Academic library consortia in South Africa are indeed beasts whose time has come at last, although whether they constitute a second coming for our profession or our end‐users remains to be seen. They can probably be described as a group of diverse entities, rough and as‐yet unsure of their destination. In this descriptive text, we attempt to outline, for a mainly North American audience, the specifics which distinguish the developing consortia in a newly democratic and newly globalised South Africa from those in other more economically advantaged parts of the world. It remains to be seen whether the center will in fact hold. Letting go reluctantly of this literary conceit, for the time being at least, we describe the all‐important social and political background in which our institutions must operate, moving on to an analysis of the impulse to cooperate and the obstacles that have emerged to stifle that impulse. In our conclusion we risk some predictions about where academic library consortia may be headed in our part of the world.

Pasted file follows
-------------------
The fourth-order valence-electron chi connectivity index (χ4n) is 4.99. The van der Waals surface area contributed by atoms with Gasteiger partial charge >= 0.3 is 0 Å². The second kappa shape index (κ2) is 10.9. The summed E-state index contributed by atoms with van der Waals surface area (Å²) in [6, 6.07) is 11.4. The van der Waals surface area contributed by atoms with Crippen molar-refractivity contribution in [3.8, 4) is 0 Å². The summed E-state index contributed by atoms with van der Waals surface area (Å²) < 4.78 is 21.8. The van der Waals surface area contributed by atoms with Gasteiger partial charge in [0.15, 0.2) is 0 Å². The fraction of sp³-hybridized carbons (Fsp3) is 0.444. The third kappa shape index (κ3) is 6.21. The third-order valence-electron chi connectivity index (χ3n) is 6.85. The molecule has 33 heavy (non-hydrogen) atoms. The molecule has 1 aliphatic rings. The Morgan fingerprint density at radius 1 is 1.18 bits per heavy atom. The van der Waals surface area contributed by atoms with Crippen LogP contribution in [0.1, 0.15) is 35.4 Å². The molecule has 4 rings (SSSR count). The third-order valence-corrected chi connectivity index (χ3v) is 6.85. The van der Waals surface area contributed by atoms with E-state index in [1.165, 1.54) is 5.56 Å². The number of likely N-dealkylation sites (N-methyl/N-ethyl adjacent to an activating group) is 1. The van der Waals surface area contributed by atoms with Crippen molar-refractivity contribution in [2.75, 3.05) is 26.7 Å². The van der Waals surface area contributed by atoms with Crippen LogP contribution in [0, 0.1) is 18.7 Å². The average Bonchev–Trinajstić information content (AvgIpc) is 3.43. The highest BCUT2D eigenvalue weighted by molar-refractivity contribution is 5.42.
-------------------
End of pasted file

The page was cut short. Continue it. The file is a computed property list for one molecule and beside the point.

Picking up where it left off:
Darch, C., Rapp, J. and Underwood, P.G. (1999), "Academic library consortia in contemporary South Africa", Library Consortium Management: An International Journal, Vol. 1 No. 1/2, pp. 23-32. https://doi.org/10.1108/14662769910284258Download as .RIS
MCB UP Ltd
Copyright © 1999, MCB UP Limited